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What do the RNC delegates pushing for a roll call vote really want?

Chip Somodevilla/Getty

After the RNC’s rules committee rejected the “unbind the delegates” (or #NeverTrump) movement’s attempt to unbind the delegates, there’s no doubt that, pending Donald Trump walking around Cleveland dressed as Hitler or some other catastrophe, Donald Trump will be the Republican nominee. Even if, by some miracle, the delegates were magically unbound, there would be only a minuscule chance that someone other than Trump would be the nominee.

So what then were the delegates who brought bedlam to the floor of the Quicken Loans Arena after? Some surely want a symbolic vote, so they can voice their objections to their party’s nominee and sleep slightly more soundly at night. But #NeverTrump is not just about Trump anymore—many people are upset about the method by which the rules committee blocked the move to “unbind the delegates” and are also concerned that the party’s platform—and nominee—aren’t conservative enough. (I know, I know.) Here’s a telling bit from the end of a Politico story about the troubles at the RNC (emphasis added):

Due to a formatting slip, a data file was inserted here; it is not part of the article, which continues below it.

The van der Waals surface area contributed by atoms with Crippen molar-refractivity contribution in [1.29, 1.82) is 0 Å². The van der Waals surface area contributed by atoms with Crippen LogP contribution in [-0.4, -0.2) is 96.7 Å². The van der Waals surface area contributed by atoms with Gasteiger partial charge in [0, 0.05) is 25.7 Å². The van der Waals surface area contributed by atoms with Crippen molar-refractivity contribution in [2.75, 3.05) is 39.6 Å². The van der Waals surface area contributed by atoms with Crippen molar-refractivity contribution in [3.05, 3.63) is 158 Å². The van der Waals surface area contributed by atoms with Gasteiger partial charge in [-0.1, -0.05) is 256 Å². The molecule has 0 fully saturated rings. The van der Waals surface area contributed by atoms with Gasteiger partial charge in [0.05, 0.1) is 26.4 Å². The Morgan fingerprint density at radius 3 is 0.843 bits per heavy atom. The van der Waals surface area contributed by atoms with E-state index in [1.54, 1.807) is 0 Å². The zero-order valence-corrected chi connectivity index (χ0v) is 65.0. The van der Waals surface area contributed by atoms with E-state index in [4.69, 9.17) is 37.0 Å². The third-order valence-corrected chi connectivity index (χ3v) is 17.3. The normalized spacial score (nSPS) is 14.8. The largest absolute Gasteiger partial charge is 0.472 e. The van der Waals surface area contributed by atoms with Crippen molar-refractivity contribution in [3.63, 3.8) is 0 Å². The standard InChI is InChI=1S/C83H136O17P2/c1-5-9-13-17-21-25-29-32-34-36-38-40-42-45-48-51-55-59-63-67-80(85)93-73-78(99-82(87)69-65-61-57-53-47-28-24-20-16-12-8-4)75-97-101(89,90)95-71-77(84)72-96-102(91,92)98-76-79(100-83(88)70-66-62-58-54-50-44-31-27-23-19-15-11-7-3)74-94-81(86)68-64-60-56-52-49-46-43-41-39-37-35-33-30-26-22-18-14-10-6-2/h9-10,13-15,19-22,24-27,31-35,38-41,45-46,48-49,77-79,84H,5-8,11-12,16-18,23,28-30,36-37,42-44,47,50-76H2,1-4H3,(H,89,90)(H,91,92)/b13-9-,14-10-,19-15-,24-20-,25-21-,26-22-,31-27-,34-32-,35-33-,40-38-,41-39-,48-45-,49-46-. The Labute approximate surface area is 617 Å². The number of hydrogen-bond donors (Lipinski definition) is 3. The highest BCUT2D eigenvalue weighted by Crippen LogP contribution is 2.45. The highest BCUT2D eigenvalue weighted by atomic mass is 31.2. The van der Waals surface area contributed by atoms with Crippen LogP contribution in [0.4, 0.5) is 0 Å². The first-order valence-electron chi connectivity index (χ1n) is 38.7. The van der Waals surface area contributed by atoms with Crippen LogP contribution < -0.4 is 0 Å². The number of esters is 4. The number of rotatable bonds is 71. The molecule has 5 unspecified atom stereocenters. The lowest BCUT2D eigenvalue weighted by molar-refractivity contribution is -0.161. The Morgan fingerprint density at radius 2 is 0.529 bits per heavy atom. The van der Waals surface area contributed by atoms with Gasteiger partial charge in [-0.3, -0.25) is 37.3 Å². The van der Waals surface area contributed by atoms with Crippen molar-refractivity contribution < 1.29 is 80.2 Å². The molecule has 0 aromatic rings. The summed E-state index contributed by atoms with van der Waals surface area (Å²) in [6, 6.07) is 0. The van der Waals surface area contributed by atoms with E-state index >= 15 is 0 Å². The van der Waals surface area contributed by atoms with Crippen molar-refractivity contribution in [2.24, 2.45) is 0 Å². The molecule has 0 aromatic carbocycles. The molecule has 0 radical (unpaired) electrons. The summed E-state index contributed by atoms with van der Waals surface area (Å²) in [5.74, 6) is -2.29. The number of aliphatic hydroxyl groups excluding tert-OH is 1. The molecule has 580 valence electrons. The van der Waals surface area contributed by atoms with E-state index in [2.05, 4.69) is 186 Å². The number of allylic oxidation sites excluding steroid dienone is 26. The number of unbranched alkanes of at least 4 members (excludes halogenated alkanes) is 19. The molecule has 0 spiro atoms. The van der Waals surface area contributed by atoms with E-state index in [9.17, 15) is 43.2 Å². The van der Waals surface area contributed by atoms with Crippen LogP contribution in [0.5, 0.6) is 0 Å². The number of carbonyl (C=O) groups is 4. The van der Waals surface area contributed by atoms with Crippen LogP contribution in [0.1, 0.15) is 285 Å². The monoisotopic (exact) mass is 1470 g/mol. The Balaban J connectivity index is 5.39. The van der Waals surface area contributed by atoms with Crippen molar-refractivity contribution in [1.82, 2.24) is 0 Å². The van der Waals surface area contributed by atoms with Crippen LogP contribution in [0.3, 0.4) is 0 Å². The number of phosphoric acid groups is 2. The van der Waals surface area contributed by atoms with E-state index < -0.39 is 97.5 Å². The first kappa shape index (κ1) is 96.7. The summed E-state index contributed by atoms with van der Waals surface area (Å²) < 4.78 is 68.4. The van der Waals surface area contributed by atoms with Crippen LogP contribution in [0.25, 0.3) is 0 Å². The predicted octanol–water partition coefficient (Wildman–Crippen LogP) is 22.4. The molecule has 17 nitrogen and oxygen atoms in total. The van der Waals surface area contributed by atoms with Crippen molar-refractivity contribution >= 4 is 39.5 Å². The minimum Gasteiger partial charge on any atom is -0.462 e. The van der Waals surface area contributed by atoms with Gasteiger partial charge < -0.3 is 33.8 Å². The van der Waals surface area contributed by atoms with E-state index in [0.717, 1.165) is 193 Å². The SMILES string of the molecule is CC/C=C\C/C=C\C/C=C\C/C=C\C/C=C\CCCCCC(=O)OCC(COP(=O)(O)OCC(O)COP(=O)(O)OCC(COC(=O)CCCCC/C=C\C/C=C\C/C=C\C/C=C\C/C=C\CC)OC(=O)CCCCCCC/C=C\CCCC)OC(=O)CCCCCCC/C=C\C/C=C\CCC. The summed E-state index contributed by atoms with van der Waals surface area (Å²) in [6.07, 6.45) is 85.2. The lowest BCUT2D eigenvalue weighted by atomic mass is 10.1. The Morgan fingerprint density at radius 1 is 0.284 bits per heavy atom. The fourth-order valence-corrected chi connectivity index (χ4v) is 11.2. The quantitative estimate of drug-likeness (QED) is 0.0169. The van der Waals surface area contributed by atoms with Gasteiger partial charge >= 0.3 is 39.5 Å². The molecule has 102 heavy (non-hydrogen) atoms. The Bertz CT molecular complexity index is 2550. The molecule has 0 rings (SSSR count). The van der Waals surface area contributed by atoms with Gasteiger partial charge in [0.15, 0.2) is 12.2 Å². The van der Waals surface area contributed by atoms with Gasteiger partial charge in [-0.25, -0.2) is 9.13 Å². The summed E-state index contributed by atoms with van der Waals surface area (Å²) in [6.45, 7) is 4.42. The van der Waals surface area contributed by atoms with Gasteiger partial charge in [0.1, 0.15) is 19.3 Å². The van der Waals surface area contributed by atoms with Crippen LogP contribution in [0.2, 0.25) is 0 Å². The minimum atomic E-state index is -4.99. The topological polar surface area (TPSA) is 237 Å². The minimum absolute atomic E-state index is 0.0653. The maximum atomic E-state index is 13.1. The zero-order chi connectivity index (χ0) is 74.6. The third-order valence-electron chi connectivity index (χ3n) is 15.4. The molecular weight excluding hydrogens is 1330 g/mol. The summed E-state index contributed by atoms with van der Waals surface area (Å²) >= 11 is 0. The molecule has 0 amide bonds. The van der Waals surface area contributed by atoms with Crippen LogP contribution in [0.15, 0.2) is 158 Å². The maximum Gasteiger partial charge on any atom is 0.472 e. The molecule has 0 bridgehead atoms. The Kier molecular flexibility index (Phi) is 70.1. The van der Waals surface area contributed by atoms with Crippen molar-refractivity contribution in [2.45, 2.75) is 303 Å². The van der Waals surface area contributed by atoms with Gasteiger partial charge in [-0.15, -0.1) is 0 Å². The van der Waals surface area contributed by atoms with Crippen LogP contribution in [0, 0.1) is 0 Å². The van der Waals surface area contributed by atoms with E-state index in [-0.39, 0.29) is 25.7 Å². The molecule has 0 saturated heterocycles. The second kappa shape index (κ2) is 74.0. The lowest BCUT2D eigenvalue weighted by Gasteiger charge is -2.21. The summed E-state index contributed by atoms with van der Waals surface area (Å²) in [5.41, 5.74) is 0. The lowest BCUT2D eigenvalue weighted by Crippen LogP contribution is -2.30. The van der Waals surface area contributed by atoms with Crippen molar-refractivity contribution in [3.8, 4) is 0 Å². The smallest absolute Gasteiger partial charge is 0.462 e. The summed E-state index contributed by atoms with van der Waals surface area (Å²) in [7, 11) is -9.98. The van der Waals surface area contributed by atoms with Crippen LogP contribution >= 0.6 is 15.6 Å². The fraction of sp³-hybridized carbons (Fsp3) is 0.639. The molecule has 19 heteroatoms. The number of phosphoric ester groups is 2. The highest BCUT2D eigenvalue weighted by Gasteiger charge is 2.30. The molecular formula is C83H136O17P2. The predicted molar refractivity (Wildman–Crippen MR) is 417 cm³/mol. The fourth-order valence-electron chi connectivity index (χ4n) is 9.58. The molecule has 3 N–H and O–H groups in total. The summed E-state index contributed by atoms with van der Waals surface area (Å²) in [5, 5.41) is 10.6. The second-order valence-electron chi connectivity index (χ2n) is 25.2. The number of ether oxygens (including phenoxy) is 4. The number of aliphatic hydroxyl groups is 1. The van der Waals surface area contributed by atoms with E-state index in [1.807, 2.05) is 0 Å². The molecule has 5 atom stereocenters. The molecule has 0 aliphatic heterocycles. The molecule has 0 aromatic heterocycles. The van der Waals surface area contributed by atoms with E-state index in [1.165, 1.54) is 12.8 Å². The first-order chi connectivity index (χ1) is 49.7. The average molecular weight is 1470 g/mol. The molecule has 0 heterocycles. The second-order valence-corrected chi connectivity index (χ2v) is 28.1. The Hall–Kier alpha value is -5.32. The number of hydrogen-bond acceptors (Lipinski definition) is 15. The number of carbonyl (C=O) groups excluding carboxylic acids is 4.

The [unbind the delegates] activists saw their proposals—many of which were intended to push the party to the right—to reform the party’s rules squashed last week by a relentless Trump campaign and Republican National Committee combined effort to fend off significant changes.

And here’s Mike Lee, talking to Yahoo before the convention: I hope whoever the nominee is going to be this time will in fact win over the delegates,” Lee said. “But rules like this are not going to help that.... I don’t view this as a ‘Never Trump’ effort. That isn’t the point. The point is there are delegates who have yet to be won over. He needs to win them over.”

During the chaos, Lee reiterated this point:

Seeking a roll call vote in Cleveland then is about more than changing the party’s nominee. It’s about revenge, from movement conservatives like Lee who feel like their voice was suppressed by RNC officials and committee members in a clumsy attempt to project party unity at the convention. And it’s about leverage: Lee said Trump needs to “win over” conservatives like him, which is to say, that he needs to make concessions to them. Bernie Sanders held out endorsing Hillary Clinton for weeks and was able to eke out a number of important policy concessions as a result: Conservatives like Lee may be out to stop Trump, but they’re signaling that they’ll settle for something similar.